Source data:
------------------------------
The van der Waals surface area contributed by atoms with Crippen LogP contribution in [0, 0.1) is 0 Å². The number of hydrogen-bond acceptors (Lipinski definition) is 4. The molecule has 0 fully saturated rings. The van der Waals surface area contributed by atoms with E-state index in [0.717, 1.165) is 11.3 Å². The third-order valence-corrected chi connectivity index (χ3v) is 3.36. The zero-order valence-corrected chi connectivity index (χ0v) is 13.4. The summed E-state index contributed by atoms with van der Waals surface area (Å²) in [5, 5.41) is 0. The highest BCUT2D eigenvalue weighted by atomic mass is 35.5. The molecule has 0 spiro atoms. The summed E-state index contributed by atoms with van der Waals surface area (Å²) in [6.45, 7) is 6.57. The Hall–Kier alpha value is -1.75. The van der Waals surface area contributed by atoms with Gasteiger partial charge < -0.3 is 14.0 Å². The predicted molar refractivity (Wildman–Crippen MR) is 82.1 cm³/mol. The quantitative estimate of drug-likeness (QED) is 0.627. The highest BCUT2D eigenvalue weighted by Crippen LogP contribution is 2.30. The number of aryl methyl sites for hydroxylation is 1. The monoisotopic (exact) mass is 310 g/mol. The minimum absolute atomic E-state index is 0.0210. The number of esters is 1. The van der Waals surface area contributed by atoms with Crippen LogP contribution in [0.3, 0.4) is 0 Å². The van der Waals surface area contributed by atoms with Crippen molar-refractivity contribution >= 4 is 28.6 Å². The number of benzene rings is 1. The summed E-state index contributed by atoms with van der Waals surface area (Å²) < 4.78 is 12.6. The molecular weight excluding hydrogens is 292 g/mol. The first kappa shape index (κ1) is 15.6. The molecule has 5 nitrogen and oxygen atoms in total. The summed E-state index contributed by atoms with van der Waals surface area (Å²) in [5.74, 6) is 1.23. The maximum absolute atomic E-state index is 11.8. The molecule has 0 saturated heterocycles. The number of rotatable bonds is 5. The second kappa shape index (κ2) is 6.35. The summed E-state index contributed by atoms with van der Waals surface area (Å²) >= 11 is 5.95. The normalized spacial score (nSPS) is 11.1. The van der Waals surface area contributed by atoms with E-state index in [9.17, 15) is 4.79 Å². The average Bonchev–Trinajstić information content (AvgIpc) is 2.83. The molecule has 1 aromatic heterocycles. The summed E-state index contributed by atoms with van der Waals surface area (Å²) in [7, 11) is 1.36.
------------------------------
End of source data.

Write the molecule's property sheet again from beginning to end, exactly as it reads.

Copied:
The van der Waals surface area contributed by atoms with Crippen LogP contribution in [0, 0.1) is 0 Å². The number of hydrogen-bond acceptors (Lipinski definition) is 4. The molecule has 0 fully saturated rings. The van der Waals surface area contributed by atoms with E-state index in [0.717, 1.165) is 11.3 Å². The third-order valence-corrected chi connectivity index (χ3v) is 3.36. The zero-order valence-corrected chi connectivity index (χ0v) is 13.4. The summed E-state index contributed by atoms with van der Waals surface area (Å²) in [5, 5.41) is 0. The highest BCUT2D eigenvalue weighted by atomic mass is 35.5. The molecule has 0 spiro atoms. The summed E-state index contributed by atoms with van der Waals surface area (Å²) in [6.45, 7) is 6.57. The Hall–Kier alpha value is -1.75. The van der Waals surface area contributed by atoms with Gasteiger partial charge < -0.3 is 14.0 Å². The predicted molar refractivity (Wildman–Crippen MR) is 82.1 cm³/mol. The quantitative estimate of drug-likeness (QED) is 0.627. The highest BCUT2D eigenvalue weighted by Crippen LogP contribution is 2.30. The number of aryl methyl sites for hydroxylation is 1. The monoisotopic (exact) mass is 310 g/mol. The minimum absolute atomic E-state index is 0.0210. The number of esters is 1. The van der Waals surface area contributed by atoms with Crippen LogP contribution in [0.3, 0.4) is 0 Å². The van der Waals surface area contributed by atoms with Crippen molar-refractivity contribution >= 4 is 28.6 Å². The number of benzene rings is 1. The summed E-state index contributed by atoms with van der Waals surface area (Å²) < 4.78 is 12.6. The molecular weight excluding hydrogens is 292 g/mol. The first kappa shape index (κ1) is 15.6. The molecule has 5 nitrogen and oxygen atoms in total. The summed E-state index contributed by atoms with van der Waals surface area (Å²) in [5.74, 6) is 1.23. The maximum absolute atomic E-state index is 11.8. The molecule has 0 saturated heterocycles. The number of rotatable bonds is 5. The second kappa shape index (κ2) is 6.35. The summed E-state index contributed by atoms with van der Waals surface area (Å²) >= 11 is 5.95. The normalized spacial score (nSPS) is 11.1. The van der Waals surface area contributed by atoms with E-state index in [9.17, 15) is 4.79 Å². The average Bonchev–Trinajstić information content (AvgIpc) is 2.83. The molecule has 1 aromatic heterocycles. The summed E-state index contributed by atoms with van der Waals surface area (Å²) in [7, 11) is 1.36.